RBI Policy Review: Loans Cheaper Without Rate Cut

Kavya Balaji   /   February 7, 2020
RBI Policy Review: Loans Cheaper Without Rate Cut

The Reserve Bank of India (RBI) in its monetary policy meet on 6th February decided to keep repo rates unchanged at 5.15% as expected. This was because of price pressures remaining elevated. However, the central bank has come up with the range of liquidity tools to fuel the slowing economy. These were a series of measures that included relaxed cash reserve requirements for loans to retail customers and enhanced longer-term liquidity for banks. This is to give a fresh impetus to loan demand and to speed up consumption in the economy. Here are the details you need to know.

Cash Reserve Ratio (CRR)

Banks had to mandatorily set aside 4% of cash for every loan that they provide to retail customers. This included loans for automobiles, housing and loans to micro small and medium enterprise (MSME). In a bid to lower interest rates for these loans and push banks’ credit growth, RBI has relaxed the requirements for banks to maintain this CRR for these loans. The exemption will be for all bank credit to these sectors for a period of six months between January 31 and July 31, 2020. This will lower the funding costs for banks and will incentivize them to lend more.

External benchmark

The RBI had asked banks to link all new floating rate retail loans and floating rate loans to MSMEs to an external benchmark. This was with effect from October 1, 2019. Subsequently, most banks linked their lending rates to RBI’s repo rate. According to RBI, in the October-December 2019 quarter, there was reduction in the weighted average lending rate on fresh loans. While rates for housing loans declined by 18 basis points, there was a 87 bps fall in vehicle loans and 23 bps decline in loans to MSMEs. 

So, now the central bank has extended the External benchmark-based lending rates to loans for medium enterprises. RBI has announced that starting April 1, 2020, pricing of bank loans to the medium enterprises will also be linked to an external benchmark. This is meant to further strengthen monetary transmission and reduce the borrowing costs of these enterprises.

Long-term repo

To improve long-term liquidity, RBI has announced long-term repos. Following on the lines of the European Central Bank’s Long-Term Refinancing Operation, the RBI announced a new long-term repo operations (LTRO) facility. RBI will conduct term repos of one-year and three-year tenors of up to Rs. 1 lakh crore at the policy rate. This will enable banks to borrow cheaply from RBI.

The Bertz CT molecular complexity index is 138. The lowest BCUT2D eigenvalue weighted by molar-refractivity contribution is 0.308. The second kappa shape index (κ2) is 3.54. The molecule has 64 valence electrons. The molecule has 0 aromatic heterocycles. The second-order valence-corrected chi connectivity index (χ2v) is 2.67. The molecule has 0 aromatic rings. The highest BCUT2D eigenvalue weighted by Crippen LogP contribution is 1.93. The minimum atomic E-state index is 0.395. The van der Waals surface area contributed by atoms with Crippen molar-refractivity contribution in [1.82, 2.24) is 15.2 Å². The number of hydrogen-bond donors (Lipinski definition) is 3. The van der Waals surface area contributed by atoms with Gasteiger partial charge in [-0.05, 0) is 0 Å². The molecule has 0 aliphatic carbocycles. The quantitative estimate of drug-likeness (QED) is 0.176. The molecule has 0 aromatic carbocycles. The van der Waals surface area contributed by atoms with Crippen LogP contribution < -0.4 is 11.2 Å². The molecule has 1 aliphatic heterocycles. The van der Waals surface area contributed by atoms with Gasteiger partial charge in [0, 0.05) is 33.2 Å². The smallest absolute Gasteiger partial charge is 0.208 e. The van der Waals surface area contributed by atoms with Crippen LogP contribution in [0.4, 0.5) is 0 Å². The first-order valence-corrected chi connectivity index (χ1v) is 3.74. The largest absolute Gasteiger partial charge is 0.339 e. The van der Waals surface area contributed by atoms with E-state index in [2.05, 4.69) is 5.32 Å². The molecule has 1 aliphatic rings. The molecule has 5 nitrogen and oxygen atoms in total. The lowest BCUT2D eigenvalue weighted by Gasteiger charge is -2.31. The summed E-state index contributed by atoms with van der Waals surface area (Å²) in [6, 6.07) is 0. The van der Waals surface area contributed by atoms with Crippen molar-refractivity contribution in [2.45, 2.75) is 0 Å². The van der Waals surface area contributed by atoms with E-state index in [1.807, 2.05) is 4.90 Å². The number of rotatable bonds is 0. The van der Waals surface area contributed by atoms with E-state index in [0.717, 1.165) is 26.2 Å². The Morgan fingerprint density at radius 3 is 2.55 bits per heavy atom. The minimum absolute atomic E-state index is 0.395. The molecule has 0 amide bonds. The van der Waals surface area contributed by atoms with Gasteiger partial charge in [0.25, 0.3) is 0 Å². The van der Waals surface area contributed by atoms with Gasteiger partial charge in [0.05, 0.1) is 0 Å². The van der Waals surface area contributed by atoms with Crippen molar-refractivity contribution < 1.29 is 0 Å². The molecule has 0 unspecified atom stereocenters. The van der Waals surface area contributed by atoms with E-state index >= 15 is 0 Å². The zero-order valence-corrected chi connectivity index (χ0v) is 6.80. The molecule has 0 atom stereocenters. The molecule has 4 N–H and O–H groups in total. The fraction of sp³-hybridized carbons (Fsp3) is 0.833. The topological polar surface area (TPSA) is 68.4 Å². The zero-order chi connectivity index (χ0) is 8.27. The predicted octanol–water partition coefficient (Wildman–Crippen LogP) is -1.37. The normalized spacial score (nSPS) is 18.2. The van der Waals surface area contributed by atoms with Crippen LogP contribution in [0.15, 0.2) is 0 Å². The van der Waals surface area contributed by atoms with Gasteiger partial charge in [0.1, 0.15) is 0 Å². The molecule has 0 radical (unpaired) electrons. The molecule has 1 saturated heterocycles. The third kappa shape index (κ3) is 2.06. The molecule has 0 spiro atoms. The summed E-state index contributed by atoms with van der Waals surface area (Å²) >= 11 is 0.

RBI has introduced LTRO to ensure that durable liquidity is available to banks at reasonable cost and to further encourage banks to improve credit flows to productive sectors. RBI said that it will conduct LTRO from the fortnight beginning February 15. This will bring down short-term rates and help boost investments in company bonds.

RBI will also withdraw the daily fixed rate repo and four 14-day term repos that it has been conducting every fortnight. RBI said that it will ensure that there is adequate provision of liquidity as needed because of evolving market conditions — unrestricted by quantitative limits— at or around the policy rate.

This might put pressure on banks to improve their liquidity management rather than depending on RBI. There might be volatility in overnight call money markets once RBI implements this.

Commercial real estate

The RBI has allowed a one-year extension on the date of commencement of project loans provided to the commercial real estate sector. This is for projects that have been delayed for reasons beyond the control of promoters. This extension will be allowed without classifying the loan account as a Non-Performing Asset (NPA).

Earlier lenders couldn’t extend further credit to borrowers classified as NPAs since the guidelines said that any fresh lending be also classified as bad loans. Now, lenders can extend credit to these real estate borrowers. This will help them be in line with other project loans in the non-infrastructure space. Since the repayment cycle for these projects starts from the date of commencement, an extension will allow the companies to use any income in completing the project rather than sticking to repayments.

The RBI will review the regulations for housing finance companies too. RBI recently took over their supervision from the National Housing Bank.

Debt restructuring

The RBI has extended the cut-off date for the MSME one-time debt restructuring scheme till December 31, 2020. This was supposed to be till March 31, 2020. This scheme is meant for loans that were in default but “standard” as of January 1, 2019. This extension will help speed up monetary policy transmission and improve credit flow. This will benefit the eligible MSME entities which could not be restructured under the provisions of the circular dated Jan. 1, 2019 and the MSME entities which have become stressed thereafter.

However, the eligible loans that can be restructured under the scheme will now been reduced to only those companies that are GST registered. This was not mentioned in the January 2019 circular.

Here’s what each of these measures will mean:

Lower CRRCheaper auto, home and MSME loans
Long-term reposLower funding costs for banks, better loan rates
Extension of debt restructuringRelief for eligible MSMEs
Protection for realty projectsLesser delays in project completion

Look out for lower loan rates from banks in the coming days and keep your eyes on bond yields if you are investing in company bonds.